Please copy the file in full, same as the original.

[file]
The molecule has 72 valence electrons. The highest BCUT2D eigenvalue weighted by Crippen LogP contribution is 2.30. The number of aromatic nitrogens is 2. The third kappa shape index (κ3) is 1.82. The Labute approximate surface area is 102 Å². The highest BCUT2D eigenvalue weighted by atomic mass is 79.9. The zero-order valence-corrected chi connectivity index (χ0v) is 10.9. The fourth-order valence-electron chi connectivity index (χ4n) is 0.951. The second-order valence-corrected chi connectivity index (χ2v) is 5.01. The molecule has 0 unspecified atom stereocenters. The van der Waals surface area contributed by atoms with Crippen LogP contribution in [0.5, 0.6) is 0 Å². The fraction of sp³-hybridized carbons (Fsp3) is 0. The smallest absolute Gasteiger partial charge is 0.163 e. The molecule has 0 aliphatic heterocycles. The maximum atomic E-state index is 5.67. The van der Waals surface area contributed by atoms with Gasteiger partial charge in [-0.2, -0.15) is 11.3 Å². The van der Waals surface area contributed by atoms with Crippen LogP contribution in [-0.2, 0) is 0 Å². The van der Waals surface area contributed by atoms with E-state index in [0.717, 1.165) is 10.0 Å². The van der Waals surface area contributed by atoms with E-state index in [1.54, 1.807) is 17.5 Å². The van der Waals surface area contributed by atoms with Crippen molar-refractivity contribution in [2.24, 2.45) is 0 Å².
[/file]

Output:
The molecule has 72 valence electrons. The highest BCUT2D eigenvalue weighted by Crippen LogP contribution is 2.30. The number of aromatic nitrogens is 2. The third kappa shape index (κ3) is 1.82. The Labute approximate surface area is 102 Å². The highest BCUT2D eigenvalue weighted by atomic mass is 79.9. The zero-order valence-corrected chi connectivity index (χ0v) is 10.9. The fourth-order valence-electron chi connectivity index (χ4n) is 0.951. The second-order valence-corrected chi connectivity index (χ2v) is 5.01. The molecule has 0 unspecified atom stereocenters. The van der Waals surface area contributed by atoms with Crippen LogP contribution in [0.5, 0.6) is 0 Å². The fraction of sp³-hybridized carbons (Fsp3) is 0. The smallest absolute Gasteiger partial charge is 0.163 e. The molecule has 0 aliphatic heterocycles. The maximum atomic E-state index is 5.67. The van der Waals surface area contributed by atoms with Gasteiger partial charge in [-0.2, -0.15) is 11.3 Å². The van der Waals surface area contributed by atoms with Crippen LogP contribution in [-0.2, 0) is 0 Å². The van der Waals surface area contributed by atoms with E-state index in [0.717, 1.165) is 10.0 Å². The van der Waals surface area contributed by atoms with E-state index in [1.54, 1.807) is 17.5 Å². The van der Waals surface area contributed by atoms with Crippen molar-refractivity contribution in [2.24, 2.45) is 0 Å².